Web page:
The grants also will enable Jayich to expand the team. He plans to add a postdoctoral researcher and a new graduate student to the lab’s roster, as well as undergraduates during the summers. “UCSB physics undergraduates are amazing,” he said. “They’ve had a very strong impact on our research.”

Rapid progress

Jayich and his team have made impressive headway toward their goal. Their first result, laser cooling radium ions, came out in 2019. Not three years later they’ve used the same radioactive element to create an optical clock. The radium ion has a transition that can be driven with light over a very narrow set of frequencies. This makes it a stable reference for a laser.

“A clock is just something that counts the ticks of a regular oscillator,” Jayich noted, and a laser locked to the radium ion is a very good regular oscillator. The team was able to stabilize the frequency of a laser with the radium ion’s transition, creating an optical clock.

“The idea has been around for a long time, and has been realized with many other elements,” he said. “We’re just the first group to do it with the radium ion, which has some nice features for both transportable optical clocks and setting limits on sources of new physics.”

Jayich is proud of the lab’s turnaround time and achievement. “It highlights our ability to control the radium ion with high precision,” he said, “which is important for our work with radium molecules.” The recent paper demonstrates how quickly the team has developed techniques for working with these species.

The group plans to continue their clock work even as they prepare for more ambitious experiments. Jayich believes it could lead to a transportable optical clock. They’re also working on a long-lived radium source that can provide atoms for experiments for many, many years to come.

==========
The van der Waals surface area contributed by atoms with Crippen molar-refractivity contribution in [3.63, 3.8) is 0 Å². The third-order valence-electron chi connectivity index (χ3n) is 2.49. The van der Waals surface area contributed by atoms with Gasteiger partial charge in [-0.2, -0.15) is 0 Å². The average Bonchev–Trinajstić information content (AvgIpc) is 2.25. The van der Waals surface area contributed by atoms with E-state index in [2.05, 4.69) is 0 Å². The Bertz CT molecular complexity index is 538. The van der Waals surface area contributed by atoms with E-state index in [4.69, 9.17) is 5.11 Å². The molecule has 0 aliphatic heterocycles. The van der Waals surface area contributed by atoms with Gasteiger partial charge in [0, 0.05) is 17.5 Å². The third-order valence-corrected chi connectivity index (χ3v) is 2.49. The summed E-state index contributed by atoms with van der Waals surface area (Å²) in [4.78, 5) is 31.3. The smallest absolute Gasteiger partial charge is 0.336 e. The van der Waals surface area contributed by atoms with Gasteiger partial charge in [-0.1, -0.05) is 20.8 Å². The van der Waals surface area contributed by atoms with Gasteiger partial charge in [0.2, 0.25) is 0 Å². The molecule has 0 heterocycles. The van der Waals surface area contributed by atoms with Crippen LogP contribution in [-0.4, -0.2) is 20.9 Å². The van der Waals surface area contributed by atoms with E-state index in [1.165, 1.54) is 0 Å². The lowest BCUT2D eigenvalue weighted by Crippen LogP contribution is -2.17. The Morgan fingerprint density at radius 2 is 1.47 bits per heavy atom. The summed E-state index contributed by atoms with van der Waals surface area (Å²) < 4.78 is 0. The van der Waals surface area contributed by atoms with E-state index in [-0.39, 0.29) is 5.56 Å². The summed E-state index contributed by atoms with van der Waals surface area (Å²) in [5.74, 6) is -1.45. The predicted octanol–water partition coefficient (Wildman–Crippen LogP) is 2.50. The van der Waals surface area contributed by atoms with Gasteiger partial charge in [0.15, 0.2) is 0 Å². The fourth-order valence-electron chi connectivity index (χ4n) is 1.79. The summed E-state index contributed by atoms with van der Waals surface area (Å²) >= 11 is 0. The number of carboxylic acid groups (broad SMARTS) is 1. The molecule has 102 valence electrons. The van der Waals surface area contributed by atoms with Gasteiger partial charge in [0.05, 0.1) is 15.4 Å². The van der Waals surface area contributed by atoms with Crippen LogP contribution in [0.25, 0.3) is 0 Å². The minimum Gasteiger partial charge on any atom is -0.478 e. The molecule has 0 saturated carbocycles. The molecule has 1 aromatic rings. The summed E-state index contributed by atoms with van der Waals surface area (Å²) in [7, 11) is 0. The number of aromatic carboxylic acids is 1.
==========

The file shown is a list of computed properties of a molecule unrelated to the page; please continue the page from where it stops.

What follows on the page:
Big risk, big payoff

Jayich’s team is combining new ideas and new techniques into novel experiments. “We’re putting together a whole bunch of technologies — largely in the field of quantum information science, some from nuclear physics and some from precision measurement — the majority of which have come online in the roughly the last five years,” he said.

All that novelty lends the project an element of risk, but the potential payoffs are immense. He believes it’s this ambition that attracted the interest of the Keck Foundation. “There’s a large community of physicists that are desperate to understand what’s next; what’s beyond the standard model,” he said.

Buoyed by his team’s speed and productivity, Jayich has set an aggressive timeline for their research goals. He embraces the risks involved, always with an eye on the prize. “We’re investigating a little-explored area using a combination of recently developed techniques, so there are definitely risks,” he said, “but there are also a lot of opportunities along the path to our measurements on fundamental symmetries.”

Jayich credited his graduate and undergraduate students, especially Mingyu Fan, for obtaining important supporting data and working through technical aspects of the proposal. He also extended his gratitude to Nick Hutzler (Caltech) for help with radioactive molecules, as well as valuable discussions with Hutzler, Paul Hamilton (UCLA) and Jaideep Singh (MSU), and Dave Patterson and David Weld, also of UCSB. Janice Taylor, in the Office of Development at UCSB, and Andrea Stith, formerly at the Office of Research, provided significant help and guidance throughout the proposal process, Jayich said.

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Gene Linked to Severe Learning Disabilities Governs Cell Stress Response

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DURHAM, N.C. – A gene that has been associated with severe learning disabilities in humans has been found to also play a vital role in cells’ response to environmental stress, according to a Duke University study appearing May 24 in the journal Cell Reports.

DURHAM, N.C. – A gene that has been associated with severe learning disabilities in humans has been found to also play a vital role in cells’ response to environmental stress, according to a Duke University study appearing May 24 in the journal Cell Reports.

Cells are stressed by factors  that may damage them, such as extreme temperatures, toxic substances, or mechanical shocks. When this happens, they undergo a range of molecular changes called the cellular stress response.

“Every cell, no matter from which organism, is always exposed to harmful substances in their environment that they have to deal with all the time,” said Gustavo Silva, assistant professor of biology at Duke and senior author on the paper. “Many human diseases are caused by cells not being able to cope with these aggressions.”